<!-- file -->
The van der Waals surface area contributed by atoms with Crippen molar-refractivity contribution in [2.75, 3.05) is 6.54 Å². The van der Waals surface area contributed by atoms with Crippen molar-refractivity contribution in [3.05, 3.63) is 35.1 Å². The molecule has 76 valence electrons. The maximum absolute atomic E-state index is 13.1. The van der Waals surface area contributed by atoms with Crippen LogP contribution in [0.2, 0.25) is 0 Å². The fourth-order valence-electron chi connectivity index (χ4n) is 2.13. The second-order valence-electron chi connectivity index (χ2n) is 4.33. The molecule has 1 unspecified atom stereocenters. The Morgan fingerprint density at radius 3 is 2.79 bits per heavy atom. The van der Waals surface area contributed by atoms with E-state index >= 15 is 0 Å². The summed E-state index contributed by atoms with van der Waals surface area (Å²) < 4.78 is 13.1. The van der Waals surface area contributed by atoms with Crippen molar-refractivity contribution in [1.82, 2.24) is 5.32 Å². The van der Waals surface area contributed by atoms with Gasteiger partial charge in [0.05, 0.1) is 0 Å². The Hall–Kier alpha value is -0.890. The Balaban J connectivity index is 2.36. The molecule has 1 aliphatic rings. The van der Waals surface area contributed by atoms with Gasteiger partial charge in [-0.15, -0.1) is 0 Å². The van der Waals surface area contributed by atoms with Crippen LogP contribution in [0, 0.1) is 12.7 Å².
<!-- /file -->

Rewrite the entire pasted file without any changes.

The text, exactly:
The van der Waals surface area contributed by atoms with Crippen molar-refractivity contribution in [2.75, 3.05) is 6.54 Å². The van der Waals surface area contributed by atoms with Crippen molar-refractivity contribution in [3.05, 3.63) is 35.1 Å². The molecule has 76 valence electrons. The maximum absolute atomic E-state index is 13.1. The van der Waals surface area contributed by atoms with Crippen LogP contribution in [0.2, 0.25) is 0 Å². The fourth-order valence-electron chi connectivity index (χ4n) is 2.13. The second-order valence-electron chi connectivity index (χ2n) is 4.33. The molecule has 1 unspecified atom stereocenters. The Morgan fingerprint density at radius 3 is 2.79 bits per heavy atom. The van der Waals surface area contributed by atoms with E-state index >= 15 is 0 Å². The summed E-state index contributed by atoms with van der Waals surface area (Å²) < 4.78 is 13.1. The van der Waals surface area contributed by atoms with Crippen molar-refractivity contribution in [1.82, 2.24) is 5.32 Å². The van der Waals surface area contributed by atoms with Gasteiger partial charge in [0.05, 0.1) is 0 Å². The Hall–Kier alpha value is -0.890. The Balaban J connectivity index is 2.36. The molecule has 1 aliphatic rings. The van der Waals surface area contributed by atoms with Gasteiger partial charge in [-0.15, -0.1) is 0 Å². The van der Waals surface area contributed by atoms with Crippen LogP contribution in [0, 0.1) is 12.7 Å².